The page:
In the end, I am very pleased with both whale rugs, and really cannot choose which is my favorite. So perhaps you will decide to hook a whale with a compass rose to guide you, or a whale with an anchor to help ground you. Then that will become your own story of the Tale of Two Whale Tails!
Windrose Whale and Find Your Anchor are both available at my ETSY shop. Thank you!
With an upcoming workshop to teach in just two weeks, I should be dyeing wool, writing out lesson plans, getting organized. And, truth be told I am doing all that, but in between the cracks, I am designing and hooking this sweet whale rug! As I hook, I can think more clearly about what needs to be done. It is a win-win situation because I get a new rug design, and I get more focused on the other things I need to do. I have got a lot of lists on my clipboard.
With Windrose Whale, I am still making decisions about color and design. Up until yesterday, the second small scalloped border had been sidelined. I am so excited I decided to rework that idea and add it back in. It brings the whale colors out into the border without being overbearing. The subtle scalloped shape reminds me of waves on the beach, very fitting for a whale rug I think!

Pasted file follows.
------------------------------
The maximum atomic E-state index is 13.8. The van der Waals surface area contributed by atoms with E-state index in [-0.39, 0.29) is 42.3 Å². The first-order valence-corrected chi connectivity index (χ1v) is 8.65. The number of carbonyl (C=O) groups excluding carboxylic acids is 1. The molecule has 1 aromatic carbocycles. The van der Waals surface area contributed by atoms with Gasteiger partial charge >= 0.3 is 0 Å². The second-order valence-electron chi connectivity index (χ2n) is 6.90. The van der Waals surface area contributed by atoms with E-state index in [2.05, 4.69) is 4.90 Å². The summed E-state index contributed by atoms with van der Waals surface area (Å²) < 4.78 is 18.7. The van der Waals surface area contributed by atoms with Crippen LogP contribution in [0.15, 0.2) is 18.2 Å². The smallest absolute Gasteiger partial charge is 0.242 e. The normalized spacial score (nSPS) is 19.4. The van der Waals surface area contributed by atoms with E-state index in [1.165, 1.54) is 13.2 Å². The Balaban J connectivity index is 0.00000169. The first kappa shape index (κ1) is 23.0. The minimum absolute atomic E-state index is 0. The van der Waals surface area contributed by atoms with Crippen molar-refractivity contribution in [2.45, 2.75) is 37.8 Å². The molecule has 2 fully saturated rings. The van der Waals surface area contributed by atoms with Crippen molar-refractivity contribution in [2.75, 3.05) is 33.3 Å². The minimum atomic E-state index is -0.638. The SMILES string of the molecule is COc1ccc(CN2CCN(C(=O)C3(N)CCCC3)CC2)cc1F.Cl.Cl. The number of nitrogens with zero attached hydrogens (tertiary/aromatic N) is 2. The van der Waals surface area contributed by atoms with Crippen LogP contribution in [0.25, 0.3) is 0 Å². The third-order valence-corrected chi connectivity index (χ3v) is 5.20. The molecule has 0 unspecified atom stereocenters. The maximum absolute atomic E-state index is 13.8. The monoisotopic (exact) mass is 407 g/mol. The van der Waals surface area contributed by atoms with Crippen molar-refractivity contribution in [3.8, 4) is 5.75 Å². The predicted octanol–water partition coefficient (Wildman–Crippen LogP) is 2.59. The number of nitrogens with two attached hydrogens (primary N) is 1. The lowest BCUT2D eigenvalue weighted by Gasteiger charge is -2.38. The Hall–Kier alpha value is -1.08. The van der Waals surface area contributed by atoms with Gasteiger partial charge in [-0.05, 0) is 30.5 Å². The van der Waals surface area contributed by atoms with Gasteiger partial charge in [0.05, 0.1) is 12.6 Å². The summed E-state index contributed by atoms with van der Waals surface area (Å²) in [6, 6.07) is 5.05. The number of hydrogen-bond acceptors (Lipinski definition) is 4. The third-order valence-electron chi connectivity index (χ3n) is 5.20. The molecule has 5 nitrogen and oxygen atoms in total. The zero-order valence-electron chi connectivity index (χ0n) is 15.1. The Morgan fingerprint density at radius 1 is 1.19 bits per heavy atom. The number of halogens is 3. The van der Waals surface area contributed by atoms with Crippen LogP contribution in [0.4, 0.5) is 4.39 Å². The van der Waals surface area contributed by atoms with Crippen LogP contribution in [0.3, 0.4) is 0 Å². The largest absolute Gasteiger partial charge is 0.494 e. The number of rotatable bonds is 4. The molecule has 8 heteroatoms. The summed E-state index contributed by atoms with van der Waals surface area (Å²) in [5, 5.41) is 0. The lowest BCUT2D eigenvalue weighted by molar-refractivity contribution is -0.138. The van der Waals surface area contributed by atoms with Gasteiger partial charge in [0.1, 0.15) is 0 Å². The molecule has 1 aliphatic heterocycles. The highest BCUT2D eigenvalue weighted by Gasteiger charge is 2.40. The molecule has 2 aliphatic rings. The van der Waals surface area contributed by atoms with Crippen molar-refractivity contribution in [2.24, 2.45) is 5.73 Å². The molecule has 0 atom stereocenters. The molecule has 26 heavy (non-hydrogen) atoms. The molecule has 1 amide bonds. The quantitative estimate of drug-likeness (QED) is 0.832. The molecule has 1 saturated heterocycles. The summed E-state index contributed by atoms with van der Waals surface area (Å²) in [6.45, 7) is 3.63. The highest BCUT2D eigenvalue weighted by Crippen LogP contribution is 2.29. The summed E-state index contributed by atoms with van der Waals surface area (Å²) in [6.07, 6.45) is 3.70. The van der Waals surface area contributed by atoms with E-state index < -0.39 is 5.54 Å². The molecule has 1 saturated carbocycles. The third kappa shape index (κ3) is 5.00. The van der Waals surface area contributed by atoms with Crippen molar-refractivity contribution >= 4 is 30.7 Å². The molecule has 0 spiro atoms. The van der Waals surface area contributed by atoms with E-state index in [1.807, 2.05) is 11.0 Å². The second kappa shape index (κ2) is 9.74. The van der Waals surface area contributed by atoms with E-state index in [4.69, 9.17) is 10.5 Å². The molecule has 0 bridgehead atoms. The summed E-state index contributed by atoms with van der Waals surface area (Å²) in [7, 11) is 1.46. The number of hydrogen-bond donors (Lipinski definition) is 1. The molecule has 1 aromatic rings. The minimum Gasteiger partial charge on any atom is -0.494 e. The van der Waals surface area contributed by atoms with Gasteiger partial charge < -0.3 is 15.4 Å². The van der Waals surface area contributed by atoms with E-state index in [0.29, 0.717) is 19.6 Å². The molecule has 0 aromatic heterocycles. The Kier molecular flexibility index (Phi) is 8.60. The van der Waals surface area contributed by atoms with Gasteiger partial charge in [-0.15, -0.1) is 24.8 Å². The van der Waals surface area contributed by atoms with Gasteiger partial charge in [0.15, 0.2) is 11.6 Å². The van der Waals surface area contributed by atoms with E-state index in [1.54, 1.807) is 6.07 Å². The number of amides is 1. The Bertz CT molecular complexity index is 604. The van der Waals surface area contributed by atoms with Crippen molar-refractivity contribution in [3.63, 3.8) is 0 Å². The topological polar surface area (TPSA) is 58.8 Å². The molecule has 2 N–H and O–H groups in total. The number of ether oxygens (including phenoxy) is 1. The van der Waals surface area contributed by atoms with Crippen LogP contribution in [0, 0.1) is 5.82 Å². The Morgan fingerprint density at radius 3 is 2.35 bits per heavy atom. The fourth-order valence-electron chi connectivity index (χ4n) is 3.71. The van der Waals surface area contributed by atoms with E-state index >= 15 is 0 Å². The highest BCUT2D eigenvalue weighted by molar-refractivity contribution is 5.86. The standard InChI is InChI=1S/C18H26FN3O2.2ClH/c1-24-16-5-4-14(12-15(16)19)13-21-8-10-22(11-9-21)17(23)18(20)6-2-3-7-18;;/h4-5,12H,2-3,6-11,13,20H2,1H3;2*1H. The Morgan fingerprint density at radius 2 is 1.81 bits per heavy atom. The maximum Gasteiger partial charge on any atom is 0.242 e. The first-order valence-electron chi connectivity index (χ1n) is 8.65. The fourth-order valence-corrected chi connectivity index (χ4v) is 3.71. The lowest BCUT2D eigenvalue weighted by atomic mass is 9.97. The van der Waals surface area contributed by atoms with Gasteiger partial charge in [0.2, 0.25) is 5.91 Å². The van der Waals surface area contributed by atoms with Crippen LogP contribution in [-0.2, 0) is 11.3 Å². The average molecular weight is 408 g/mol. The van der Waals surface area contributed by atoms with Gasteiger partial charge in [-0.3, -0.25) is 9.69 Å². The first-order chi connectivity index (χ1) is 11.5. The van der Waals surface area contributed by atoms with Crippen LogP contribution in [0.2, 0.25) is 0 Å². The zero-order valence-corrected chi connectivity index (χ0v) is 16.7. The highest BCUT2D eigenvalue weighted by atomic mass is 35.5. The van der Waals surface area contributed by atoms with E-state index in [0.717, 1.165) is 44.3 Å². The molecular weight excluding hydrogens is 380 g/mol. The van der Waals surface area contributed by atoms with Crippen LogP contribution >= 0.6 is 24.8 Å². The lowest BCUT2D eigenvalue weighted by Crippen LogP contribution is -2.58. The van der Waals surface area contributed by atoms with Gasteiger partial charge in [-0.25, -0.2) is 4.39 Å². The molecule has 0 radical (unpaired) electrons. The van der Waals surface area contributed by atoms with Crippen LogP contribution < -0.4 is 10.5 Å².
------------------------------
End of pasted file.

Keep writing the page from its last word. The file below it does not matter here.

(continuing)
I am not sure if I will leave the stems of the arching branch in this soft value, or if I will change it and make it more bold. That is a decision that will wait until I am almost done. Sometime I like a motif to fade into the background. There is no rhyme or reason to that decision, really, it is just what seem to flow best with the main motif and overall balance and feel of the rug.
The whale was so fun to hook using non-directional, or messy hooking technique. I used my marbleized wool, hand-dyed and as-is wool. The way the colors blend makes me think he is coved with algae and barnacles. I love his happy, self-assured personality!
The name of the rug, Windrose Whale has a double meaning. The little magenta pink flowers, or roses represent wild-like roses that cover cottages on Nantucket, but also look very much like a Nootka Rose that grows in meadows and near coastlines here on the west coast.
I like the idea that whales migrate around the world, and always find their way home. Hence, the compass markings of N,S, E, and W. I had forgotten that the face of a compass is called a compass rose. I did not know of the other names for a compass, Windrose, or Rose of the Winds! I found either of those names a lovely, fitting description for this piece.
There are still a few openings for my workshop May 5th and 6th at Shelley Lencioni's of I Love Rug Hooking in Auburn, CA. She has included a super deal where you can stay overnight in her home for far less than a hotel. Check it out and come hook with us! I have beautiful marbleized and hand-dyed wool, and so many ideas I want to share with you! It will be a wonderful, cozy, magical rug hooking weekend!